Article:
To ensure that the benefits of opioid analgesics outweigh the risks of addiction, abuse, and misuse, the Food and Drug Administration (FDA) has required a REMS for these products. Under the requirements of the REMS, drug companies with approved opioid analgesic products must make REMS-compliant education programs available to healthcare providers. Healthcare providers are strongly encouraged to:
- complete a REMS-compliant education program,
- counsel patients and/or their caregivers, with every prescription, on safe use, serious risks, storage, and disposal of these products,
- emphasize to patients and their caregivers the importance of reading the Medication Guide every time it is provided by their pharmacist, and
- consider other tools to improve patient, household, and community safety.
Controlled Release: IMPORTANCE OF PROPER PATIENT SELECTION AND POTENTIAL FOR ABUSE
OxyContin contains oxycodone which is an opioid agonist and a Schedule II controlled substance with an abuse liability similar to morphine.
OxyContin can be abused in a manner similar to other opioid agonists, legal or illicit. This should be considered when prescribing or dispensing OxyContin in situations where the physician or pharmacist is concerned about an increased risk of misuse, abuse, or diversion.
OxyContin is a controlled-release oral formulation of oxycodone hydrochloride indicated for the management of moderate to severe pain when a continuous, around-the-clock opioid analgesic is needed for an extended period of time.
OxyContin is not intended for use on an as-needed basis.
Patients considered opioid tolerant are those who are taking at least 60 mg oral morphine/day, 25 mcg transdermal fentanyl/hour, 30 mg oral oxycodone/day, 8 mg oral hydromorphone/day, 25 mg oral oxymorphone/day, or an equianalgesic dose of another opioid for one week or longer.
OxyContin 60 mg and 80 mg tablets, a single dose greater than 40 mg, or a total daily dose greater than 80 mg are only for use in opioid-tolerant patients, as they may cause fatal respiratory depression when administered to patients who are not tolerant to the respiratory-depressant or sedating effects of opioids.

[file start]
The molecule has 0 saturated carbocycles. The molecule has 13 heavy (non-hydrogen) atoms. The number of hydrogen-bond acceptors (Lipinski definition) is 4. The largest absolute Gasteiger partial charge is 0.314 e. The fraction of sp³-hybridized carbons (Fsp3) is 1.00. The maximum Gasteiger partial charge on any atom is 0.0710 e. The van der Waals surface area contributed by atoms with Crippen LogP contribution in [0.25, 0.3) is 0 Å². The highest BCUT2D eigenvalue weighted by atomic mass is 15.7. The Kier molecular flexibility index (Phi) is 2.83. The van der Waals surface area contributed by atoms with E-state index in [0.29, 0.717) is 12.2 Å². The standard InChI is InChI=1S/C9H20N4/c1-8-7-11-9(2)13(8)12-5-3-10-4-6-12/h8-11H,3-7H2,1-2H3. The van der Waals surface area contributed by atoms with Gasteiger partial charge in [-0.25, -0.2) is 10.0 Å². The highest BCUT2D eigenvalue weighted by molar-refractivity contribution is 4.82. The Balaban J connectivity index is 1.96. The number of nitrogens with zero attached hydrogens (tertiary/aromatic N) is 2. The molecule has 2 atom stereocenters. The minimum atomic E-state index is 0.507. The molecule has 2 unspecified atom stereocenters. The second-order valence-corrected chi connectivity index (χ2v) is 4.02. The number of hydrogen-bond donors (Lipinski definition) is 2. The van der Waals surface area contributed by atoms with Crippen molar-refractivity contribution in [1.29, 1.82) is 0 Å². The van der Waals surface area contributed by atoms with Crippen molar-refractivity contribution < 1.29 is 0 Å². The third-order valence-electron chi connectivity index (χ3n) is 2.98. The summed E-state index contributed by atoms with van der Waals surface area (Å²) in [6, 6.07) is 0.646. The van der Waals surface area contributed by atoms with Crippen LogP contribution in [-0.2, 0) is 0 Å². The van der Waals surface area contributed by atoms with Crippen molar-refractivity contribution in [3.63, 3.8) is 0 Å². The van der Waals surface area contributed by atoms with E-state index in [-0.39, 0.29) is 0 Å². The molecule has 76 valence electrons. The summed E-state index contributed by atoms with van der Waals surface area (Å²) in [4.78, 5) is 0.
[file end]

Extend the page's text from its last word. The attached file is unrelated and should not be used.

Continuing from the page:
Persons at increased risk for opioid abuse include those with a personal or family history of substance abuse (including drug or alcohol abuse or addiction) or mental illness (e.g., major depression). Patients should be assessed for their clinical risks for opioid abuse or addiction prior to being prescribed opioids. All patients receiving opioids should be routinely monitored for signs of misuse, abuse and addiction.
OxyContin must be swallowed whole and must not be cut, broken, chewed, crushed, or dissolved. Taking cut, broken, chewed, crushed or dissolved OxyContin tablets leads to rapid release and absorption of a potentially fatal dose of oxycodone.
The concomitant use of OxyContin with all cytochrome P450 3A4 inhibitors such as macrolide antibiotics (e.g., erythromycin), azole-antifungal agents (e.g., ketoconazole), and protease inhibitors (e.g., ritonavir) may result in an increase in oxycodone plasma concentrations, which could increase or prolong adverse effects and may cause potentially fatal respiratory depression. Patients receiving OxyContin and a CYP3A4 inhibitor should be carefully monitored for an extended period of time and dosage adjustments should be made if warranted.
FDA and Industry Communications
Approved Risk Evaluation and Mitigation Strategies (REMS)
Patient Counseling Information